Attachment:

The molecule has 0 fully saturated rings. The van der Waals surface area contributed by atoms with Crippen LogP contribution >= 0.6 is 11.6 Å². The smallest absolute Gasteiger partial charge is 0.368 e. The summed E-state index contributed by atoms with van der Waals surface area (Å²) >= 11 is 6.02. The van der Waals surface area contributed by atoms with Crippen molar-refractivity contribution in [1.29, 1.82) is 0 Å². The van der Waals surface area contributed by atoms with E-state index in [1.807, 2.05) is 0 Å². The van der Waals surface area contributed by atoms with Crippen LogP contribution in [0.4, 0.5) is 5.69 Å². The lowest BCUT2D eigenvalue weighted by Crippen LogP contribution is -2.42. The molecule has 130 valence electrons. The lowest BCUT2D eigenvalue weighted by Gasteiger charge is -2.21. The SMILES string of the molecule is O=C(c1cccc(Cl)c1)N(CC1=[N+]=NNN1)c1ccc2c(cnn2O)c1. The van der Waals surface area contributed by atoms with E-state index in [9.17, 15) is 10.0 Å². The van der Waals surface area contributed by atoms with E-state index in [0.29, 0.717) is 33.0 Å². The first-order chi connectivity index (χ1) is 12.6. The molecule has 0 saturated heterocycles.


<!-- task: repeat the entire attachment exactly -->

The molecule has 0 fully saturated rings. The van der Waals surface area contributed by atoms with Crippen LogP contribution >= 0.6 is 11.6 Å². The smallest absolute Gasteiger partial charge is 0.368 e. The summed E-state index contributed by atoms with van der Waals surface area (Å²) >= 11 is 6.02. The van der Waals surface area contributed by atoms with Crippen molar-refractivity contribution in [1.29, 1.82) is 0 Å². The van der Waals surface area contributed by atoms with E-state index in [1.807, 2.05) is 0 Å². The van der Waals surface area contributed by atoms with Crippen LogP contribution in [0.4, 0.5) is 5.69 Å². The lowest BCUT2D eigenvalue weighted by Crippen LogP contribution is -2.42. The molecule has 130 valence electrons. The lowest BCUT2D eigenvalue weighted by Gasteiger charge is -2.21. The SMILES string of the molecule is O=C(c1cccc(Cl)c1)N(CC1=[N+]=NNN1)c1ccc2c(cnn2O)c1. The van der Waals surface area contributed by atoms with E-state index in [9.17, 15) is 10.0 Å². The van der Waals surface area contributed by atoms with E-state index in [0.29, 0.717) is 33.0 Å². The first-order chi connectivity index (χ1) is 12.6. The molecule has 0 saturated heterocycles.